Flying on My Own Four Wheels

Yesterday I talked about wild mind writing — picking three words at random and using them as a prompt for ten minutes of wild writing. Since I’ve never been able to sit with a blank sheet of paper and let the words flow, I wasn’t sure what would happen, but apparently, while a blank piece of paper offers me no encouragement to be wildly free, those three words did. My random words were sportscar, iota, and plain. The bit of silliness that ensued made me laugh. Hope it makes you laugh, too. So, here is my first attempt at wild mind writing:

The sportscar wished on an iota for a plane, but the iota, being an impish sort, set him in the middle of a plain. At first, the sportscar waited patiently, thinking perhaps the plane would soon be arriving. He revved his engine in excitement, but gradually the revs died into a barely perceptible grumble. No plane. Just a big empty plain. Perhaps there was another reason for the iota to have set the sportscar there? He turned on his headlights, searching the emptiness for a gift from the iota. But nothing. No plane. No gift. Just the the useless empty plain.

The sportscar sat rumbling for a while, then realized that of course he had arrived too early. Maybe the iota was trying to teach him patience. He turned on his radio and shimmied to the beat. The plain shimmered in the heat as if playing with him. After another while, the sportscar got bored with both the beat and the heat. He put himself in gear and began driving in crazy figure eights. He figured this would keep him occupied for a few hours, at least until the plane arrived. Or the gift. Or the iota. For surely, the iota would come to offer him an explanation? He was owed that if nothing else. Hadn’t he trusted the imp? Wasn’t that his gift to it? And if so, wasn’t the iota required by some sort of cosmic law to pay him something in return?

Ah, the heck with that iota of an idea. Because, of course, an iota is simply a figment (a very small figment) of his imagination. But the iota and the imminent plane had seemed so real. Sheesh. He turned on his windshield wipers and listened to to them sheeshing as he stared out the window at the vast empty plain.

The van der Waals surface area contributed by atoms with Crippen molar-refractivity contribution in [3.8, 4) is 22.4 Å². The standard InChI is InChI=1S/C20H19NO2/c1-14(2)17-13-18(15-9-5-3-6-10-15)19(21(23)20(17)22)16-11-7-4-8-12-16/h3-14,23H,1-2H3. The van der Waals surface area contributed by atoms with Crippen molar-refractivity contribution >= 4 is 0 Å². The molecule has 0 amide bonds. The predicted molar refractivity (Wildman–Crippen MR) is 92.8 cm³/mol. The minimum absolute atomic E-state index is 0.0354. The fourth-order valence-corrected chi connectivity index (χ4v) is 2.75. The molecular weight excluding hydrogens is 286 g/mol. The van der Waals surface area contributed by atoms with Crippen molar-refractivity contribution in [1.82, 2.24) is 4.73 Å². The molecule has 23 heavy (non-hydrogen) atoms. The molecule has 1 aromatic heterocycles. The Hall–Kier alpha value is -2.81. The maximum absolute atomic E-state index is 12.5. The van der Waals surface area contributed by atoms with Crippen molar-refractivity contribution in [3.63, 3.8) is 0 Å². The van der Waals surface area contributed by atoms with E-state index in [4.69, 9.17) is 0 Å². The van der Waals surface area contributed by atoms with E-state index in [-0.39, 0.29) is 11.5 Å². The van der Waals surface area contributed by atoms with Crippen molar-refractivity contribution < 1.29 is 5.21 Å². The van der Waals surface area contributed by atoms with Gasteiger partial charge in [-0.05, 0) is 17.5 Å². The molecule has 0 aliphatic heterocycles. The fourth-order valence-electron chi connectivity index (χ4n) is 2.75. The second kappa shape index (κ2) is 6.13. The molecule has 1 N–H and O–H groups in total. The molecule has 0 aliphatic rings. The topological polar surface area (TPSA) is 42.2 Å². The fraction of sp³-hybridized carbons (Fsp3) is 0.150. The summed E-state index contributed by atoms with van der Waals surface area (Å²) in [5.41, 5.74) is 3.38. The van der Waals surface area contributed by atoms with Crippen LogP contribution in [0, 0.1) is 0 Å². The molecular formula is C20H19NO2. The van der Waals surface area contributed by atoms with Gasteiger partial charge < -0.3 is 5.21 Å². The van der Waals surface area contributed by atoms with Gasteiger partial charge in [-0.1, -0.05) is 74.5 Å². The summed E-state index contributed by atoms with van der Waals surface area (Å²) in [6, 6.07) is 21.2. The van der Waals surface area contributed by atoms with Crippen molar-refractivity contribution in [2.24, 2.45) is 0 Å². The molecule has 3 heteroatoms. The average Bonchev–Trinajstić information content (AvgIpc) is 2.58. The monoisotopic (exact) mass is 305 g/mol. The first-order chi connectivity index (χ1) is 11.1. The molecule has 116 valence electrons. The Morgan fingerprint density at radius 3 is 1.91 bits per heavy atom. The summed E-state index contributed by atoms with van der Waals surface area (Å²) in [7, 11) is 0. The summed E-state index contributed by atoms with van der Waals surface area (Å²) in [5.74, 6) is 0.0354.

Slowly a smile crept through his streamlined body. It had been a long time since he’d seen anything as inviting as that flat openness. He cranked is mirrors right and left, checking to make sure no one was around to see what he was going to do and dampen his high octane with disapproving looks. No one. Just empty plain.

He revved his engine, his grillwork grinning. And he tore across the plain, feeling as if he were flying. For just a second he thought he saw the iota as he flashed by, and perhaps there was even a ghost of a plane, but he didn’t care. He was doing what he’d been born to do — fly on his own four wheels.

Write the Most Terrible Stuff You Can

A couple of weeks ago I stumbled on a group of writers chatting on Twitter. I’d never really done much with Twitter, never really knew what to do there, but I checked out the chat (discovered one of my Facebook friends there), took a deep breath and responded to a few comments. It felt so good that I made a point of attending the chat again yesterday. (You can find the chat on Twitter at #writechat every sunday afternoon from 3:00 until 6:00 pm ET.)

One guy mentioned that he made a point of writing every day. He said he was afraid if he stopped, he’d have a hard time getting started again. I told him it was a realistic fear since that’s what happened to me. I also said I was recommitting myself to blogging since it wasn’t as big a commitment as writing a novel or even a short story, and that I was hoping eventually I’d get in the habit of writing fiction again. Then another writer (Suzanna) suggested I commit myself to ten minutes a day. Suzanna told us about Natalie Goldberg’s idea of wild mind writing. Pick three words at random, then use those words to write for ten minutes without thinking. Just write terrible, boring things, the most terrible you can. According to Suzanna, it is not about speed, it’s about continuity. Keeping the pen moving.

This really caught my attention. Last year I did NaNoWriMo in the hopes that I’d find the place inside where the wild words live, but I never did.  I did do some respectable writing, so the month wasn’t a waste, but it didn’t accomplish what I wanted. Before that, I followed Julia Cameron’s idea of doing morning pages. Again, I did some respectable writing, but no wildness came of it. But ten minutes a day? I can do that, and I plan to do it for sure. Tomorrow maybe.

Click here to read Suzanna’s article about wild mind writing: Take a rest in your imagination